Intel Enters Tera-scale Era

 
 
By Scott Ferguson  |  Posted 2007-02-11 Email Print this article Print
 
 
 
 
 
 
 

The world's largest chip maker is set to debut an 80-core processor that will usher in the era of teraflop computing, but it's unlikely that this super-chip will ever make it to market.

Ready or not, the age of so-called "tera-scale" computing is about to start. On Feb. 9, at the ISSCC (Integrated Solid-State Circuits Conference) in San Francisco, Intel will offer the world a glimpse at the technology behind its tera-scale computing efforts, including the design of an 80-core processor. "Tera-scale computing is coming," said Jerry Bautista, director of Intels Tera-scale Computing Research Program. "What we are doing is bringing supercomputing-like capabilities to PCs, servers, and handheld and mobile devices."
During the ISSCC show, Intel researchers are preparing to present nine different research papers, one of which will address the details of the companys efforts to develop a processor capable of delivering teraflops—trillions of calculation per second—of performance while consuming as few as 62 watts of power.
While Intel officials were quick to say that the 80-core chip is more a proof-of-concept design that will likely never come to market, it is possible that within 10 to 15 years certain elements and design specifications used to create this chip will be integrated with other processors. Intel has already said that it would try to offer processors with 10 or more cores by the end of the decade. In November 2006, the Santa Clare, Calif., company began its march to offering more and more cores when it offered quad-core chips for servers and workstations that offered 1.5 times the performance of dual-core chips. Click here to read more about Intels tera-scale research.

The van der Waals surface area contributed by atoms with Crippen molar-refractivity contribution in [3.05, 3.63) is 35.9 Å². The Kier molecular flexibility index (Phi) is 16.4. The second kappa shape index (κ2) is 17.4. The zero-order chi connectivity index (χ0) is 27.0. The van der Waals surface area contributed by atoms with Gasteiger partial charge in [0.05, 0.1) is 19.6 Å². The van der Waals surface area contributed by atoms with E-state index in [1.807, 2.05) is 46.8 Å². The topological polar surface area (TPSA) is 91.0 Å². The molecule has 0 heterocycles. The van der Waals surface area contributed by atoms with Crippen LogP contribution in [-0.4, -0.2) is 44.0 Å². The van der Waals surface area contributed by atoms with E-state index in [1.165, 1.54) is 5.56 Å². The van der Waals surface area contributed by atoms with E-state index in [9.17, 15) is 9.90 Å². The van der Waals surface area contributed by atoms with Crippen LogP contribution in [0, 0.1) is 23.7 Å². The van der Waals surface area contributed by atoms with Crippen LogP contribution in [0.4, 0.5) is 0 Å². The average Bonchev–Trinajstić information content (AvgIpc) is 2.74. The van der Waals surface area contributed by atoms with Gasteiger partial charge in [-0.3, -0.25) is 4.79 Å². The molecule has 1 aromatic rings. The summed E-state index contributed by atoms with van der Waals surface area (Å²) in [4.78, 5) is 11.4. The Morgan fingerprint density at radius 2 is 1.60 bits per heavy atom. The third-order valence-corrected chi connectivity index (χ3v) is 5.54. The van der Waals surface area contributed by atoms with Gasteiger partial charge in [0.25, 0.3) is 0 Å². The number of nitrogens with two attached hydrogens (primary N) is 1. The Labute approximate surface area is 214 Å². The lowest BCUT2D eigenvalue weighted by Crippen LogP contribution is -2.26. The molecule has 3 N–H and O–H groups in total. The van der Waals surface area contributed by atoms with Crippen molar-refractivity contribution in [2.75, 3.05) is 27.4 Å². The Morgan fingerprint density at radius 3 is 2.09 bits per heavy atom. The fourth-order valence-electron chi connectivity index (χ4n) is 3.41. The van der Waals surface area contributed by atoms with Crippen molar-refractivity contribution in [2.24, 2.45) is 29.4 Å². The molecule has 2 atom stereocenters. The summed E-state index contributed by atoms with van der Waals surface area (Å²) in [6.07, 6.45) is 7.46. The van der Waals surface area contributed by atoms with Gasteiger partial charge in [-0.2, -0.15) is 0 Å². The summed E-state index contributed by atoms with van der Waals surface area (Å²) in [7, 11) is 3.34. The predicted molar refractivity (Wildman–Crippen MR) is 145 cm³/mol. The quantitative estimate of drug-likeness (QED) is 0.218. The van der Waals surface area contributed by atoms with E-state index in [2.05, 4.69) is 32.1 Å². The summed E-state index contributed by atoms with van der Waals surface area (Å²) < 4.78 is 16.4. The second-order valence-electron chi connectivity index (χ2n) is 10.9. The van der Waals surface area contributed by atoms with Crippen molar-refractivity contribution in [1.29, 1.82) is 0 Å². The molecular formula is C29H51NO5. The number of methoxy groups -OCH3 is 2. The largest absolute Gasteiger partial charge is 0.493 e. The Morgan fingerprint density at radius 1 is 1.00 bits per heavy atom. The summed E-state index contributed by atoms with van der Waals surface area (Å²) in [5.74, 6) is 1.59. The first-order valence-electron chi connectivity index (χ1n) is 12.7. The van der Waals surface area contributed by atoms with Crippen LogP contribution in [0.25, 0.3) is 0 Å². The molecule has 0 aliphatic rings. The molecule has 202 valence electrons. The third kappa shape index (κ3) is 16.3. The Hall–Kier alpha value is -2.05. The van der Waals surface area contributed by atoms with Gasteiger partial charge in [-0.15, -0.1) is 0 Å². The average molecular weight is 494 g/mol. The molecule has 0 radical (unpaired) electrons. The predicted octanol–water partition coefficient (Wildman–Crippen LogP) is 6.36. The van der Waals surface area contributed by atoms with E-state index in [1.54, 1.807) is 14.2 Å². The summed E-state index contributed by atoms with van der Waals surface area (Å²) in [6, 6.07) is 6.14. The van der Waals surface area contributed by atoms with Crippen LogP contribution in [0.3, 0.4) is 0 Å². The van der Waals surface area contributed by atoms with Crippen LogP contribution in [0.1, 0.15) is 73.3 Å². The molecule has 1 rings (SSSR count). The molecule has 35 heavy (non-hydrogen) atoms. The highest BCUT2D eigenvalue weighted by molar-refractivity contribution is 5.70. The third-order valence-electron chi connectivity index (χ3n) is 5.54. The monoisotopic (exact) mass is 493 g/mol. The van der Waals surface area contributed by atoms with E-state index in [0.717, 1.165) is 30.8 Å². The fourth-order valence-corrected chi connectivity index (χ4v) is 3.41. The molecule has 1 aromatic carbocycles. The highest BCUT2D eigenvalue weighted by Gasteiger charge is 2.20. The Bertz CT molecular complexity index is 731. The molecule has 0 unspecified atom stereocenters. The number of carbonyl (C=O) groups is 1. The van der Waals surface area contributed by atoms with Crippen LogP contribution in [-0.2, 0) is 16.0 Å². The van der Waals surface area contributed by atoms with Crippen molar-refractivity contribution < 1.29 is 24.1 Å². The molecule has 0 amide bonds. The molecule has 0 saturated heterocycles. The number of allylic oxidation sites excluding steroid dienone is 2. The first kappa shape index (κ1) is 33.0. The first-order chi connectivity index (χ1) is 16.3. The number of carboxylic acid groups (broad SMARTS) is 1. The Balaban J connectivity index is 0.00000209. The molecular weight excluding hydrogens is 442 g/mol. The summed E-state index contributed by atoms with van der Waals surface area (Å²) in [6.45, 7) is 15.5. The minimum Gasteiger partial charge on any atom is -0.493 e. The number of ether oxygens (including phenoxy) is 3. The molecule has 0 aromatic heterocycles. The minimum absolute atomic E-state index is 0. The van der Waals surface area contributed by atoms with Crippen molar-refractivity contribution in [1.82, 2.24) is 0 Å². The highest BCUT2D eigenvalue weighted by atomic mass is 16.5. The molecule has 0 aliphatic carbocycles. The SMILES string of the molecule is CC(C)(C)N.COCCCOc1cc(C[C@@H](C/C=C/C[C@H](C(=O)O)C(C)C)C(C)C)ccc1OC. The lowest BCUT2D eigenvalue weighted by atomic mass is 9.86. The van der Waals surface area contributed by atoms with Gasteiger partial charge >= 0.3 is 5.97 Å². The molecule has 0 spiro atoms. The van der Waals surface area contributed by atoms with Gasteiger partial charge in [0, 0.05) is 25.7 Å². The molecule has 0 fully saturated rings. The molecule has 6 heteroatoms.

During February 2007, the company also announced that it had developed a method to achieve a 45-nanometer manufacturing process that will allow the placement of more transistors on each core to achieve greater performance, while at the same time scaling down the size of the chip. Intel researchers predict that this type of multicore chip can find practical use in gaming, "virtual" travel and learning experiences, media management, and enterprise applications like data mining. However, several analysts remain skeptical about the lofty possibilities of multicore processing, since most software written today is not ready to take advantage of this type of multithreaded chip. "Its tough enough to know what to do with four cores," said Roger Kay, an analyst with Endpoint Technologies. To counter this drawback to multicore processing, Intel said it is currently working on 100 different research projects to follow up its announcement, including the development of software—both internally and with outside ISVs—to develop applications that can take advantage of this type of processing power. Click here to read more about Intels plans for multicore chip architecture. Unlike in the current crop of dual- and quad-core processors, the cores used to create the teraflop chips are much simpler, general-purpose Intel Architecture. This allows for some cores to perform highly specialized functions, such as boosting performance by running parallel jobs. The chips will also have smaller and slower cores that will still allow top performance but will reduce the amount of power consumed by the processor. To achieve this performance, Intel researchers designed the chips "tile" structure. This design allows these tiled cores to be replicated across the chip. In the case of the 80-core chip, 100 million transistors are stretched across 80 core tiles to achieve the design. In the past, Intel researchers have said their findings show that eventually billions of transistors will be able to fit on a single piece of silicon. Referring to the 80-core chip, an Intel spokesperson later explained, "The researchers were bounded somewhat here by what production samples they could get out of the Fabs. For example, there was no special reason 80 was chosen: [It was] partly a measure of what was available." Next Page: Intel keeps up with Moores Law with 45-nanometer manufacturing.



 
 
 
 
 
 
 
 
 
 
 

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